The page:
Rio de Janeiro

It’s c-o-l-d.

It’s so cold on the Long Island Sound…

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…that the low tide froze. Here I am at the William Cullen Bryant Cedarmere estate, which is two miles from my house, tramping around the cliffs trying to get a good reference photo of the Mill House so I can paint it:

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This Mill House is situated below the high ground of the estate, perched precariously close to the water’s edge:

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(That’s the Mill, behind all that dead spartina grass.) To get this shot (above, the other side of the house where apparently the sky is not so blue) I had to scramble down hill through the woods and hop onto this old dock. I was wearing my beloved but bulky full-length Winter coat and the whole time that I slipped and slid through the bracken I kept thinking that this is how my idol, Edith Holden (author of The Country Diary of an Edwardian Lady) died. She drowned in the Thames River, trying to reach a branch of chestnut buds on its bank.

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This is the stream  that drains from the pond on the Cedarmere high ground into the Long Island Sound I took great care to NOT fall into.  Note the beautiful icy edges! Jeeze. What I do for my art.

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This Winter I have fallen in love with the William Cullen Bryant Cedarmere estate. You’ve seen my homage to it in Fall

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But it is also heart-breakingly beautiful on an icy bitter cold afternoon in Winter:

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But enough with the local scene.

As you know, I’ve been painting a tropical garden lately. Well, it’s time to ‘fess up that I’ve been painting that garden from memory — the only remembered garden in the book. It’s a long story, but when I was in Rio de Janeiro in the mid-1990s I did not take a single photo. I was being too cool. Long story. But in order to paint it, I have to rely on all kinds of painting tricks.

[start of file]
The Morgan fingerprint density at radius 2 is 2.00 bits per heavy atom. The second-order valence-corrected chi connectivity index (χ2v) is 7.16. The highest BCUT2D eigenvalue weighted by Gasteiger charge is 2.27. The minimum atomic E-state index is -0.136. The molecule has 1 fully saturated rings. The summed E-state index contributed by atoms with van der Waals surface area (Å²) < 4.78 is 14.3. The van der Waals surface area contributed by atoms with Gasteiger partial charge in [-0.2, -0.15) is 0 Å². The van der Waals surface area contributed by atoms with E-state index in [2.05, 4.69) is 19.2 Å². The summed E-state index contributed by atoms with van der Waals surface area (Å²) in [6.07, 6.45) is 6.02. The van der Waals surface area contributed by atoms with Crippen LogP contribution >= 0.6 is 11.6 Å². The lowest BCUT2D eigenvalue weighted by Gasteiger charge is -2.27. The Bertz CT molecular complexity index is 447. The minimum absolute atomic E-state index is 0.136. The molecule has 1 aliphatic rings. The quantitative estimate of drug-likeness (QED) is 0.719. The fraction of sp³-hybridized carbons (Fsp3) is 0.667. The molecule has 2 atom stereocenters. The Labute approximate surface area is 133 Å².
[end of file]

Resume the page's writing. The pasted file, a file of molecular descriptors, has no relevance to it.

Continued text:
Cue the masking fluid!

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My most ambitious masking project yet.

P1130503With my night-time sky done, I’m starting on the  greenery (see above, and below):

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I’m trying something new for the background, something that is almost pure design, not taken from nature:

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I’m going to play with some blue-green foliage too:

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There is an actual plant that grows in Brazil that has these wonderful stripes on its leaves:

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(I’ve never painted this plant before, so I should NOT have begun painting such a prominent leaf, front and center, until I’d gotten the hang of it…which is a tip I hope I remember in the future.)

Now I’m ready to peel off the masking fluid:

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And DONE:

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Nothing keeps me warmer on an icy Winter day on the Long Island Sound than painting a tropical garden. Except receiving wonderful little packages in the mail from the lovely readers of this blog, that’s extremely heart-warming. And cats — they keep me warm, too, when they glom onto me while I take my 4 o’clock tea break and watch Judge Judy. Oh, and a shot of cold medicine in the tea cup (yes, we have a cold to go with the cold here on the Long Island Sound).

Keep warm, dear readers, wherever you are.

 

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